Learn what to do if you are bitten by a snake, how to get medical help and why you should not use Tourniquet after a snake bite.
Written by Dr. Christopher L Huerta, MD.
Over the past 35 years I have treated a lot of patients with snake bite wounds.
There are certain precautions everybody needs to know to prevent snake bites, and it is important to know how to treat snakebite wounds.
Working in the oil fields of West Texas you need to be aware of the risk of rattlesnakes.
Despite the name, the Western Diamondback is found mainly in the eastern part of Texas and is the most common and widespread venomous snake in Texas.
The Mottled Rock, Banded Rock, Blacktail, Mojave, Desert Massasauga and Prairie rattlesnakes are the most likely to be found in the oil fields of West Texas and Eastern New Mexico.
All these snakes are crotalinae (Pit Vipers). Pit Vipers have heat-sensing pit organ located between the eye and nostril on both sides of the head.
Symptoms of a Pit Viper Snake Bite
Symptoms of a pit viper snake bite include:
- Severe pain around the bite area
- Rapid swelling
- Bruising of the skin
- Difficulty breathing.
These symptoms may appear immediately after the snake bite or a few hours afterward.
How to Avoid Snake Bites
- Have a good set of boots and work pants that cover everything up to your waist
- No exposed skin.
- Keep your distance from all snakes.
- Never poke or taunt a snake.
- Lift your hands up above your head and walk away from the snake if you see one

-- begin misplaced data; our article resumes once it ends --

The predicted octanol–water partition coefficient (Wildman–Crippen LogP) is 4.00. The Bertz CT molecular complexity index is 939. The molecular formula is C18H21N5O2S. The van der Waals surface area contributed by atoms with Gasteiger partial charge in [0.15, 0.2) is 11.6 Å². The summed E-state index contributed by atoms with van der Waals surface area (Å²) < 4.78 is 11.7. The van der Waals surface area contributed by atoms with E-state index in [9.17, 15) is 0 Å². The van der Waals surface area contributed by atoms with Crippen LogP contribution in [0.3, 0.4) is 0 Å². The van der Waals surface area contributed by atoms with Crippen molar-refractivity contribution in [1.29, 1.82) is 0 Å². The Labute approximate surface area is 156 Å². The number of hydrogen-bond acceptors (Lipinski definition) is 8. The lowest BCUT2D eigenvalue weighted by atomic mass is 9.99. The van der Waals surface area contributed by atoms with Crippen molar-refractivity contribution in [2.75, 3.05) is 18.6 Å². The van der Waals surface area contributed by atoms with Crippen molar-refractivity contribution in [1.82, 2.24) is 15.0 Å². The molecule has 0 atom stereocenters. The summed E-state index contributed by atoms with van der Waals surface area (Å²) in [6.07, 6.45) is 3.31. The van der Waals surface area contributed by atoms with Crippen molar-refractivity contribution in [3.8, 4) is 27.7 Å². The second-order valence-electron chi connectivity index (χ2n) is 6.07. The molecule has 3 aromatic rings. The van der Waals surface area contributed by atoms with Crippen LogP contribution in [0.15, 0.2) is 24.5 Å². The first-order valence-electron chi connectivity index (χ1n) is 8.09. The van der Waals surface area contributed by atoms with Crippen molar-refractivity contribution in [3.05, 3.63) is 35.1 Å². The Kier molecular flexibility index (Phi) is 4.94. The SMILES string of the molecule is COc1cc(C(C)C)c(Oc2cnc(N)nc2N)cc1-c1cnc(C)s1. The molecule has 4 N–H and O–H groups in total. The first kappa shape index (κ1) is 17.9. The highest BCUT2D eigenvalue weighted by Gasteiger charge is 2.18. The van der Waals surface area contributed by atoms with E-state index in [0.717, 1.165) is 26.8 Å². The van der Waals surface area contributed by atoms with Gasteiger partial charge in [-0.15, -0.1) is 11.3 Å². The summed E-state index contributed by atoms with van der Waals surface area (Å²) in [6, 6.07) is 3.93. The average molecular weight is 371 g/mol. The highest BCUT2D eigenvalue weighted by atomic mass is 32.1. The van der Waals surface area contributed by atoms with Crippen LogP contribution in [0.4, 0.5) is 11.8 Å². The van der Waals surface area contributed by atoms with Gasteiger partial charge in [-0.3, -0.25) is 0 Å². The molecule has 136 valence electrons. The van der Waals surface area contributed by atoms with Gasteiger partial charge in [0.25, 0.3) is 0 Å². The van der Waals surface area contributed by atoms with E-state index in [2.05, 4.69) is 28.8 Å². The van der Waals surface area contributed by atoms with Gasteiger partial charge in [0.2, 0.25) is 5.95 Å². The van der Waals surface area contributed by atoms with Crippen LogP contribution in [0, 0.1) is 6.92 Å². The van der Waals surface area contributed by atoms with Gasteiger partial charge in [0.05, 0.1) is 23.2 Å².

What to do if You are Bitten by a Snake
Do the following immediately if you are bitten by a snake.
- Walk as far away from the snake as you possibly can
- Grab your phone and photograph the snake
- Photograph area of your body where you were bitten
- Use your phone to call for help.
- If you have a pen or marking device then circle the bite area and take another photo
Reasons to call for immediate help after a Snake Bite
If you sustain a snake bite, it is important that you call for immediate help. Failing to do so could endanger your life.
You may pass out within 30 minutes of the snake bite, and envenomation (poisoning by venom) by a pit viper causes tremendous pain, making it very difficult to drive yourself.
Should You Apply a Tourniquet after a Snake Bite?
NO. Applying a tourniquet after a snake bite will make tissue necrosis (death of tissue around the bite area) worse. Remove rings or anything on your body that is constricting. Drink plenty of fluids, lie flat and elevate the area of the bite above the level of your heart.
Most of the smaller hospital emergency departments do not have enough anti-venom. When your “help” arrives, have them call the emergency department of the nearest large city.
Ask the emergency department if they have at least 10 vials of CroFab. If not then call another hospital. The hospital with the most CroFab is where you need to drive to if swelling and pain are developing.
If you have NO swelling and NO pain then you most likely had a “dry bite” or bite from a nonvenomous snake. It is still important that you get the wound evaluated at an emergency room. Board-certified emergency room physicians at Signature Care Emergency Center can update your tetanus and evaluate you for antibiotic treatment.
The reason to take a picture of the snake is to help emergency room doctors determine if it was non-venomous or a Copperhead snake that may not require anti-venom.
The reason to photograph the bite wound is to help the physicians know the exact moment of the snake bite. Your phone will “time-stamp” the pictures and your physician can measure the distance that swelling has developed to see if you need CroFab.
Dr. Christopher L Huerta, MD, is a board-certified emergency room physician with over 35 years’ experience treating various illnesses, including snake bites. He obtained his medical degree from Washington University School of Medicine in St. Louis. Dr. Huerta is currently an ER physician at SignatureCare Emergency Center in Midland, TX.